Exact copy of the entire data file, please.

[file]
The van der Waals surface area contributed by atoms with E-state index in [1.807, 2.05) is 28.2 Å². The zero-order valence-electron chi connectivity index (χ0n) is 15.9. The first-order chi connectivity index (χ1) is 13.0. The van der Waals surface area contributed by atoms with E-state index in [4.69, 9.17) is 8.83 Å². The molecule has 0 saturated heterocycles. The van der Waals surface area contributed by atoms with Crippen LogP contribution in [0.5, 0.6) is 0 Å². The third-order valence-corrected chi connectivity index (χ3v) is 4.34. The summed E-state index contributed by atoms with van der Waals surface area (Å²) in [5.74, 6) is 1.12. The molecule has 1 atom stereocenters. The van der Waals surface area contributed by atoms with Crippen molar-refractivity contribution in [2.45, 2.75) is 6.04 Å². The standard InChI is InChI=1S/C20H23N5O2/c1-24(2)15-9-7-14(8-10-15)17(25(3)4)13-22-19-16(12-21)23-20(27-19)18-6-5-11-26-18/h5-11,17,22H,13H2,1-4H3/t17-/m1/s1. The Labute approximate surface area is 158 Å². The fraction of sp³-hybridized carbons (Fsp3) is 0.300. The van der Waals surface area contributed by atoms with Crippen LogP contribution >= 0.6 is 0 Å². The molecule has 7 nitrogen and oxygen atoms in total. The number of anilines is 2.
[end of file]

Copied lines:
The van der Waals surface area contributed by atoms with E-state index in [1.807, 2.05) is 28.2 Å². The zero-order valence-electron chi connectivity index (χ0n) is 15.9. The first-order chi connectivity index (χ1) is 13.0. The van der Waals surface area contributed by atoms with E-state index in [4.69, 9.17) is 8.83 Å². The molecule has 0 saturated heterocycles. The van der Waals surface area contributed by atoms with Crippen LogP contribution in [0.5, 0.6) is 0 Å². The third-order valence-corrected chi connectivity index (χ3v) is 4.34. The summed E-state index contributed by atoms with van der Waals surface area (Å²) in [5.74, 6) is 1.12. The molecule has 1 atom stereocenters. The van der Waals surface area contributed by atoms with Crippen molar-refractivity contribution in [2.45, 2.75) is 6.04 Å². The standard InChI is InChI=1S/C20H23N5O2/c1-24(2)15-9-7-14(8-10-15)17(25(3)4)13-22-19-16(12-21)23-20(27-19)18-6-5-11-26-18/h5-11,17,22H,13H2,1-4H3/t17-/m1/s1. The Labute approximate surface area is 158 Å². The fraction of sp³-hybridized carbons (Fsp3) is 0.300. The van der Waals surface area contributed by atoms with Crippen LogP contribution >= 0.6 is 0 Å². The molecule has 7 nitrogen and oxygen atoms in total. The number of anilines is 2.